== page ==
Why didn't I get the job?

Posted by Guest Contributor

March 26, 2013 @ 11:40 AM

Ten popular reasons that prevent job applicants from receiving offers.

By Ken Sundheim

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While there are hundreds of reasons why job interviews don't go as well as they could, some are more common than others. Though, contrary to popular belief, not all outcomes are the interviewer’s fault, nor are the outcomes always in the interviewer’s control. Here are ten popular reasons that prevent job applicants from receiving offers:

1. The interviewee has not done his or her research on the company

When the interviewee has not done his or her research on the company they are interviewing with, there is virtually no chance they will get the offer. Despite how much the company likes them as a person or how fitting their past experience is, showing a lack of knowledge regarding the company you’re interviewing with results in instant rejection.  

2. There is a disconnect in personalities between the interviewer and interviewee

It’s not uncommon for the personalities of the interviewer and interviewee to clash. While the most successful people learn how to get along with others, sometimes it simply doesn't work out.  

3. The interviewee does not answer the questions appropriately

Every now and then, an interviewer will go into the meeting with a preconceived notion of what the interviewee should say. As someone going for a job, it is difficult to successfully conduct an interview with an individual who wants a certain answer. However, it does happen.  

4. There are more qualified applicants for the position

If a company has rigid background requirements for a particular job, the recruiting party will heavily analyze the applicants' backgrounds and closely compare them. While factors such as likability matter to employers, applicant qualifications are typically higher priority.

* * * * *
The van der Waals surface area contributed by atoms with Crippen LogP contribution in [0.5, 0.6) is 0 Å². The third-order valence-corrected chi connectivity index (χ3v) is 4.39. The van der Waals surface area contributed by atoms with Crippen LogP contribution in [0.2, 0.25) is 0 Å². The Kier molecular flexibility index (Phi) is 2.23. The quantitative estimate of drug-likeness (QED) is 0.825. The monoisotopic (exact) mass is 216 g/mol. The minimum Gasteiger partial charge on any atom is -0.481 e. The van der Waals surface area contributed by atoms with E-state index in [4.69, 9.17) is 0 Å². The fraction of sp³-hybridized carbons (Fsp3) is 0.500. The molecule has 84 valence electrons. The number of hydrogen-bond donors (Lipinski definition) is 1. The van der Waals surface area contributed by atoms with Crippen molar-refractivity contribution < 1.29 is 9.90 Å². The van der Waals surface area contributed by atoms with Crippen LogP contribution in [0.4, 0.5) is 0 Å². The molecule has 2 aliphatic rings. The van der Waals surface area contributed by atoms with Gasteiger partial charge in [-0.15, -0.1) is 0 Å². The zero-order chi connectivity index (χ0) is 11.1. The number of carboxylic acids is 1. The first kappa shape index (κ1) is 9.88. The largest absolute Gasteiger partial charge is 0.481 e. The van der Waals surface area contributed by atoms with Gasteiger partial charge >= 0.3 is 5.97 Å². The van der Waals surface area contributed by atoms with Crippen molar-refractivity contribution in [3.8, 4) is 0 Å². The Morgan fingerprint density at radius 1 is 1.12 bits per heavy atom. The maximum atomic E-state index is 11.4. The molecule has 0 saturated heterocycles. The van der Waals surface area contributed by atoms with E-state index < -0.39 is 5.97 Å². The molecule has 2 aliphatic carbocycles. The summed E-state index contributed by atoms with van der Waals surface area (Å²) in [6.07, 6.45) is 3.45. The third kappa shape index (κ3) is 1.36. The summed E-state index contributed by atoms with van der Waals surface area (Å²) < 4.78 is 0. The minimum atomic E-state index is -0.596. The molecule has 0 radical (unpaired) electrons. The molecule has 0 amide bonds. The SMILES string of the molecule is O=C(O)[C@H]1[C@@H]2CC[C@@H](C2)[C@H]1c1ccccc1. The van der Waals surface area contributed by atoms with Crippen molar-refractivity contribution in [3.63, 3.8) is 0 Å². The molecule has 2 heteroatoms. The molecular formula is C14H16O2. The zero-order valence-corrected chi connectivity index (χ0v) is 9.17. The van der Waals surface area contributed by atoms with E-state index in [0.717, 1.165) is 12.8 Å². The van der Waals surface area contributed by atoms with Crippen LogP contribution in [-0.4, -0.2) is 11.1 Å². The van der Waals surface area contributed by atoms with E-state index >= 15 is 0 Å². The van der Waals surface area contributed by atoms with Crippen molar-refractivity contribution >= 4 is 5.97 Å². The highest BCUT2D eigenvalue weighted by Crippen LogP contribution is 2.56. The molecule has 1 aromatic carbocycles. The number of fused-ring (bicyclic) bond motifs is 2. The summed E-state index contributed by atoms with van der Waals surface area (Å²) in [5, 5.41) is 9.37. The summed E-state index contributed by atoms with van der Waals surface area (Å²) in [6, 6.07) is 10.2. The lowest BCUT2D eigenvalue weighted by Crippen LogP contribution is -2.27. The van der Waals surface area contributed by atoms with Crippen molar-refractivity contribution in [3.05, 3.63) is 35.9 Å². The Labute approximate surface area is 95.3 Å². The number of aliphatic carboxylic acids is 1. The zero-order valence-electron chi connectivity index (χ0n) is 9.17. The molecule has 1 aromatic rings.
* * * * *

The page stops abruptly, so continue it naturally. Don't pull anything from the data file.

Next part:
5. The job applicant is asking for too much money

Whether it’s not in a company’s budget or another qualified candidate is asking for less money, there are times when perfectly qualified candidates get turned away for asking for too much.

6. The interviewee's past raises questions about his or her ability to stay at one job  

The most desired employees are the ones who have demonstrated longevity with previous employers and can execute necessary tasks while remaining autonomous. When a job seeker has jumped from position to position, employers have good reason to be skeptical about their loyalty.

7. The company decides to postpone hiring  

For a myriad of reasons outside of the interviewee's control, companies may postpone hiring for a previously listed position.  

8. The applicant does not show interest in the position

I always tell job applicants to appear upbeat and enthusiastic about the job. When a hiring manager feels that a job seeker is indifferent as to whether they get the position, the majority of the time, that interviewee will not see an offer, or a second interview.  

9. The proposed salary does not meet the candidate’s requirements  

Hiring companies can make the mistake of offering a compensation package that falls extremely short of the candidate’s expectations, which can cause candidates to immediately walk away.  

10. The hiring company has rigid requirements  

Every now and again, hiring managers will have artificially inflated expectations for the role they are trying to fill, which will prevent them from seeing the positive aspects of any job applicant who is not perfect on paper.  

There are so many reasons why interviewees don't receive a job offer. I always tell job seekers that they can only control their actions and have to leave the rest up to chance.   

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Ken Sundheim is the CEO of KAS Placement Recruiters, an executive search firm based out of New York City specializing in sales and marketing recruitment of all levels.  Follow Ken on Twitter at @Ken_Sundheim and through his blog.

 

 

 

 

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Topics: Interviewing, Job Search, Salary & Negotiation